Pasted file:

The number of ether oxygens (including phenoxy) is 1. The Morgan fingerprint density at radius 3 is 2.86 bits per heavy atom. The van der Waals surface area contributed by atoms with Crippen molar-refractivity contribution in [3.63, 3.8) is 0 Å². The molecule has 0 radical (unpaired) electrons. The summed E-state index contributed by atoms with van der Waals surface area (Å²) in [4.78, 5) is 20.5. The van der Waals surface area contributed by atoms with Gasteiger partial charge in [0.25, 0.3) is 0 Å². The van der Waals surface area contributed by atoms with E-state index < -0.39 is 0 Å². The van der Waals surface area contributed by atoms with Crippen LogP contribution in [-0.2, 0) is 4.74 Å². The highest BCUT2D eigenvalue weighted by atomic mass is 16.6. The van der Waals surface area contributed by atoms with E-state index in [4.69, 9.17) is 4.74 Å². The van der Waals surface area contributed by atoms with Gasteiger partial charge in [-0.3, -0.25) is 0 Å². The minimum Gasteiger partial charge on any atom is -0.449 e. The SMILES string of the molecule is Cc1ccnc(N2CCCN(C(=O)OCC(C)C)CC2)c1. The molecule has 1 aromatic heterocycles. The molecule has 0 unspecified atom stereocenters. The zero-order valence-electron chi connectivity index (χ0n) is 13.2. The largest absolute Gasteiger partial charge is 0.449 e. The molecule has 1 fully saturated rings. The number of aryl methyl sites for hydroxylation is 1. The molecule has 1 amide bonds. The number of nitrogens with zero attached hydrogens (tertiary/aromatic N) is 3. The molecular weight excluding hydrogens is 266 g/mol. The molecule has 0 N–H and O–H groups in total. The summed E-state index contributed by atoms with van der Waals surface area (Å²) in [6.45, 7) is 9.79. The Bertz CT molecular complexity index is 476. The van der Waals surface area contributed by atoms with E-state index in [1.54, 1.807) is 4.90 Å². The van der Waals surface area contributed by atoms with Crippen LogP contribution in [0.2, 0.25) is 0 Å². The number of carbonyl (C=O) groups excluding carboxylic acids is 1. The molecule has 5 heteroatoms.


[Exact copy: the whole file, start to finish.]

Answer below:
The number of ether oxygens (including phenoxy) is 1. The Morgan fingerprint density at radius 3 is 2.86 bits per heavy atom. The van der Waals surface area contributed by atoms with Crippen molar-refractivity contribution in [3.63, 3.8) is 0 Å². The molecule has 0 radical (unpaired) electrons. The summed E-state index contributed by atoms with van der Waals surface area (Å²) in [4.78, 5) is 20.5. The van der Waals surface area contributed by atoms with Gasteiger partial charge in [0.25, 0.3) is 0 Å². The van der Waals surface area contributed by atoms with E-state index < -0.39 is 0 Å². The van der Waals surface area contributed by atoms with Crippen LogP contribution in [-0.2, 0) is 4.74 Å². The highest BCUT2D eigenvalue weighted by atomic mass is 16.6. The van der Waals surface area contributed by atoms with E-state index in [4.69, 9.17) is 4.74 Å². The van der Waals surface area contributed by atoms with Gasteiger partial charge in [-0.3, -0.25) is 0 Å². The minimum Gasteiger partial charge on any atom is -0.449 e. The SMILES string of the molecule is Cc1ccnc(N2CCCN(C(=O)OCC(C)C)CC2)c1. The molecule has 1 aromatic heterocycles. The molecule has 0 unspecified atom stereocenters. The zero-order valence-electron chi connectivity index (χ0n) is 13.2. The largest absolute Gasteiger partial charge is 0.449 e. The molecule has 1 fully saturated rings. The number of aryl methyl sites for hydroxylation is 1. The molecule has 1 amide bonds. The number of nitrogens with zero attached hydrogens (tertiary/aromatic N) is 3. The molecular weight excluding hydrogens is 266 g/mol. The molecule has 0 N–H and O–H groups in total. The summed E-state index contributed by atoms with van der Waals surface area (Å²) in [6.45, 7) is 9.79. The Bertz CT molecular complexity index is 476. The van der Waals surface area contributed by atoms with E-state index in [1.54, 1.807) is 4.90 Å². The van der Waals surface area contributed by atoms with Crippen LogP contribution in [0.2, 0.25) is 0 Å². The number of carbonyl (C=O) groups excluding carboxylic acids is 1. The molecule has 5 heteroatoms.